U.S. homeowners that bought a two-bedroom home in 2009 and wanted to upgrade to a three-bedroom home in 2016 could expect to spend an additional $447 per month on their mortgage.
Move-up buyers in many large Midwest markets could expect to stretch their dollars further. In Chicago, Cincinnati and St. Louis buyers can expect to spend roughly $150 more on mortgage payments each month by upgrading from a two-bedroom to a three-bedroom home.
In hot, coastal markets, move-up buyers could expect to spend upwards of $500 extra each month – and in notoriously expensive Los Angeles, San Francisco and San Jose, more than $1,000 – on mortgage payments when moving from a two-bedroom to a three-bedroom home.
Growing families and households looking for more space this home-shopping season probably already anticipate paying more each month for that larger home. But just how much their monthly mortgage payments rise depends largely on where they’re looking to live and how much more space they want.
Nationwide, families with small children typically spend seven years in their home, according to the U.S. Census Bureau. And because many move-up buyers are just those kinds of people – households looking to expand – we defined “move-up buyers” as households that have spent seven years in their home. This means that the family purchased a home in 2009 and was looking to expand and purchase another home in 2016.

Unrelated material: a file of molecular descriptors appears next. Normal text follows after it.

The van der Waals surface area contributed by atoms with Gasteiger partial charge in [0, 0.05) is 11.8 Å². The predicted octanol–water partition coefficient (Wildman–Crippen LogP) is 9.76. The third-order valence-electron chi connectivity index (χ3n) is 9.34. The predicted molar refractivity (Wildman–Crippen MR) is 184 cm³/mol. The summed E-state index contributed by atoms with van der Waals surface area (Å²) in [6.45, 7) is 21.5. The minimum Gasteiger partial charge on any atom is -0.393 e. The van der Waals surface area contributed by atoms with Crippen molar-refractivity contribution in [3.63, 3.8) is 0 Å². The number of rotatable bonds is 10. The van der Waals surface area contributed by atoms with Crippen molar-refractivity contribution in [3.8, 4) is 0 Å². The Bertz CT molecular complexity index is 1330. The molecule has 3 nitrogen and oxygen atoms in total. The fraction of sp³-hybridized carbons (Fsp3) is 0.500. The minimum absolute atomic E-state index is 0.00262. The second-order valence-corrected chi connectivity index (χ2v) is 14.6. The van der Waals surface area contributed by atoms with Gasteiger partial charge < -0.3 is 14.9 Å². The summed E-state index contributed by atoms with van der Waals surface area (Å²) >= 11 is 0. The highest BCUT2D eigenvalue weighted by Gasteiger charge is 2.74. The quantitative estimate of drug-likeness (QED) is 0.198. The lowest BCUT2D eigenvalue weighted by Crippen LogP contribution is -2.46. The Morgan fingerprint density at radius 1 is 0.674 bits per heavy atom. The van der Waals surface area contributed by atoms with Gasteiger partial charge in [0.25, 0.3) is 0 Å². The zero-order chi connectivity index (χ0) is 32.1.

The average American family moving from a typical two-bedroom U.S. home to the median three-bedroom home in the same ZIP code last year could expect to pay $447 more on their monthly mortgage payment, or about $5,364 per year. The premium on an additional bedroom also increases with the size of the house. For example, upgrading from a one-bedroom home to a two-bedroom home would equate, on average, to an additional $192 per month on the mortgage payment. Move-up buyers nationwide moving from the median three-bedroom to the typical four-bedroom home could expect an even steeper increase in monthly costs – $614 more per month.